$F(1:3,1:3)$ contains the correlations between the nonAsian currencies
 $F(4:7,4:7)$ contains the correlations between the Asian currencies
In order to stresstest the behavior of an investment portfolio made of all these currencies, the correlations between the four Asian currencies can be set to a constant correlation of 0.85
$G = \begin{bmatrix} 1.0 & 0.18 & −0.13 & −0.26 & 0.19 & −0.25 & −0.12 \newline 0.18 & 1.0 & 0.22 & −0.14 & 0.31 & 0.16 & 0.09 \newline −0.13 & 0.22 & 1.0 & 0.06 & −0.08 & 0.040 & 0.04 \newline −0.26 & −0.14 & 0.06 & 1.0 & 0.85 & 0.85 & 0.85 \newline 0.19 & 0.31 & −0.08 & 0.85 & 1.0 & 0.85 & 0.85 \newline −0.25 & 0.16 & 0.04 & 0.85 & 0.85 & 1.0 & 0.85 \newline −0.12 & 0.09 & 0.04 & 0.85 & 0.85 & 0.85 & 1.0 \end{bmatrix}$
The altered correlation matrix $G$ is not a valid correlation matrix anymore, because its smallest eigenvalue is $\approx −0.038 < 0$.
Computing the nearest correlation matrix to $G$ gives
$C_G \approx \begin{bmatrix} 1 & 0.1839 & 0.1318 & 0.2514 & 0.1784 & 0.2479 & 0.1191 \newline 0.1839 & 1 & 0.2182 & 0.1315 & 0.2986 & 0.162 & 0.0909 \newline 0.1318 & 0.2182 & 1 & 0.0561 & 0.0747 & 0.039 & 0.0396 \newline 0.2514 & 0.1315 & 0.0561 & 1 & 0.8245 & 0.8546 & 0.8521 \newline 0.1784 & 0.2986 & 0.0747 & 0.8245 & 1 & 0.8438 & 0.8472 \newline 0.2479 & 0.162 & 0.039 & 0.8546 & 0.8438 & 1 & 0.8505 \newline 0.1191 & 0.0909 & 0.0396 & 0.8521 & 0.8472 & 0.8505 & 1 \end{bmatrix}$
The correlations between the Asian currencies in $C_G$ are close to their desired common target of 0.85, so that this is all good, but unfortunately, the correlations between the nonAsian currencies have changed, which is not desirable in the stresstesting scenario envisaged.
This is a situation where the nearest correlation matrix to an approximate correlation matrix needs to be computed while leaving some original correlations unchanged.
Using Portfolio Optimizer, the computed nearest correlation matrix to the matrix $G$ while keeping the correlations in $G(1:3,1:3)$ unchanged is
{}
$C_{G}^{'} \approx \begin{bmatrix} 1 & 0.18 & 0.13 & 0.2512 & 0.1781 & 0.2479 & 0.119 \newline 0.18 & 1 & 0.22 & 0.1314 & 0.2983 & 0.1621 & 0.0909 \newline 0.13 & 0.22 & 1 & 0.056 & 0.0745 & 0.039 & 0.0396 \newline 0.2512 & 0.1314 & 0.056 & 1 & 0.8241 & 0.8546 & 0.8521 \newline 0.1781 & 0.2983 & 0.0745 & 0.8241 & 1 & 0.8437 & 0.8472 \newline 0.2479 & 0.1621 & 0.039 & 0.8546 & 0.8437 & 1 & 0.8505 \newline 0.119 & 0.0909 & 0.0396 & 0.8521 & 0.8472 & 0.8505 & 1 \end{bmatrix}$
The correlations between the Asian currencies in $C_{G}^{'}$ are again close to the desired common target of 0.85, but this time the correlations between the nonAsian currencies have not changed!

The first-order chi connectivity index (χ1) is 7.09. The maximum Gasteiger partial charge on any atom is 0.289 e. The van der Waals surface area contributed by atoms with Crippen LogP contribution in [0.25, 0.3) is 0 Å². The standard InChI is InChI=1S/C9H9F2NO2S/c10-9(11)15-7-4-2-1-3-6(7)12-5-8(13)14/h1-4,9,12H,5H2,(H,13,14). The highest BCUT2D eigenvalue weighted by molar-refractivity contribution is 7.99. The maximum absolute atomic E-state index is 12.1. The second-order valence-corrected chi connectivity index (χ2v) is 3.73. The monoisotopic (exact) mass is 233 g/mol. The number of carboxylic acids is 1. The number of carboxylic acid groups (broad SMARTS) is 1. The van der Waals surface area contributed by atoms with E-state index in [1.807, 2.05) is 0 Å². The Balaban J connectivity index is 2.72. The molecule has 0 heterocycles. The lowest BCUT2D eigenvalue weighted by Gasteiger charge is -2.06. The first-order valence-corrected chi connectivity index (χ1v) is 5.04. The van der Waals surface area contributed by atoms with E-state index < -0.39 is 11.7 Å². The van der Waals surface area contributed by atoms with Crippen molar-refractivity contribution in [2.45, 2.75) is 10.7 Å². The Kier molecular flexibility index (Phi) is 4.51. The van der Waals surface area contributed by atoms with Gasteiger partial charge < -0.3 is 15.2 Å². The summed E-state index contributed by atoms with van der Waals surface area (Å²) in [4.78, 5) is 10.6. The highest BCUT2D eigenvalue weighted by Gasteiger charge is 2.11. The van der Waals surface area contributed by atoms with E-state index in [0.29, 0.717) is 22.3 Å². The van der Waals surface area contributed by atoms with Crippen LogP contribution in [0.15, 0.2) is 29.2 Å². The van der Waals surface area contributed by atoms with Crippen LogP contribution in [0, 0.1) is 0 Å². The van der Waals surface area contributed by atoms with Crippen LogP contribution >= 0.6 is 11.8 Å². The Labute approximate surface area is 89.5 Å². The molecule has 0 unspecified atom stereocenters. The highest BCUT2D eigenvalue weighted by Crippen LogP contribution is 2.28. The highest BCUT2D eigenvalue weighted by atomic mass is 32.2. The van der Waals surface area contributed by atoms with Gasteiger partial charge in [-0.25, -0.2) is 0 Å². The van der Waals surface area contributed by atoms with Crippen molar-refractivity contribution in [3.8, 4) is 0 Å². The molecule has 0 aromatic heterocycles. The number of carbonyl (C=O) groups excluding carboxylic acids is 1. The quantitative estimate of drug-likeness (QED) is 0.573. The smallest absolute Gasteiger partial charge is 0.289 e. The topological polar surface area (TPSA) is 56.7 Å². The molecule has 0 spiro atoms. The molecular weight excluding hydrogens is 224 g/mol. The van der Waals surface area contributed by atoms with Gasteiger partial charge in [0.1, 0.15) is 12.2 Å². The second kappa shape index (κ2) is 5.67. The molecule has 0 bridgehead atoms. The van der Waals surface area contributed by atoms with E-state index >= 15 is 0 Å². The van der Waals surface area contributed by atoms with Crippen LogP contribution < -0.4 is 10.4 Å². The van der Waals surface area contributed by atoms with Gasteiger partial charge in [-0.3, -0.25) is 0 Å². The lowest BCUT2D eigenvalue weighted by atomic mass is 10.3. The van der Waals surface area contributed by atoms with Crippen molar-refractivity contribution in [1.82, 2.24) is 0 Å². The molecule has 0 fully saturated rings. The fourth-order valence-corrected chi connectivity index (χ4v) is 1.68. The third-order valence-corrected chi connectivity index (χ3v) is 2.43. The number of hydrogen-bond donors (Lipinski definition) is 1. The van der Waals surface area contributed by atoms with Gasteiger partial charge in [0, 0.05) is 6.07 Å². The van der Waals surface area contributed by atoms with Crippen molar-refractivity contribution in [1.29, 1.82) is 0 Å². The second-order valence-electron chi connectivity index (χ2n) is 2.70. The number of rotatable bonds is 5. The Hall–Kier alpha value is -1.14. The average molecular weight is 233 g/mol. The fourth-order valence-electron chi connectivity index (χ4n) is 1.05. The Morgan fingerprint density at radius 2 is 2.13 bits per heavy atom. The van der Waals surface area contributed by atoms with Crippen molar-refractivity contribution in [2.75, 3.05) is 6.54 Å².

These examples conclude this blog post.
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For example, investment portfolios optimization (meanvariance optimization, riskbased optimization…), risk management (value at risk calculation…), financial models calibration, hedging strategies design, etc. ↩

Due to stock markets being closed for bank holidays (which are not the same in all countries), due to a stock quotation being suspended for whatever reason, etc. ↩

The typical example is time series of index returns for US, European and Japanese Equity Indices (S&P 500, STOXX Europe 600, Topix). ↩

Clayton, Michael A., Correlation Estimates from Asynchronously Observed Series, Available at SSRN ↩

Hayashi, T. and Yoshida, N. (2005), On covariance estimation of nonsynchronously observed diffusion processes. Bernoulli 11 (2), 359–379 ↩

For example, to analyze the impact of different correlation scenarios (decorrelations…) on the profits and losses of a portfolio (a.k.a. stress testing). ↩

Other ones are described in Shevlyakov, G. and Smirnov, P. (2011) Robust Estimation of the Correlation Coefficient: An Attempt of Survey. Austrian Journal of Statistics, 40, 147156.. ↩

Zhao, Tuo, et al. Positive Semidefinite RankBased Correlation Matrix Estimation With Application to Semiparametric Graph Estimation. Journal of Computational and Graphical Statistics, vol. 23, no. 4, 2014, pp. 895–922. JSTOR ↩

Nicholas J. Higham, Computing the Nearest Correlation Matrix—A Problem from Finance, IMA J. Numer. Anal. 22, 329–343, 2002. ↩ ↩^{2} ↩^{3} ↩^{4}

Borsdorf, Rudiger, A Newton Algorithm for the Nearest Correlation Matrix, 2007 ↩

C. Finger. A methodology to stress correlations. RiskMetrics Monitor, pages 3–11, 1997. ↩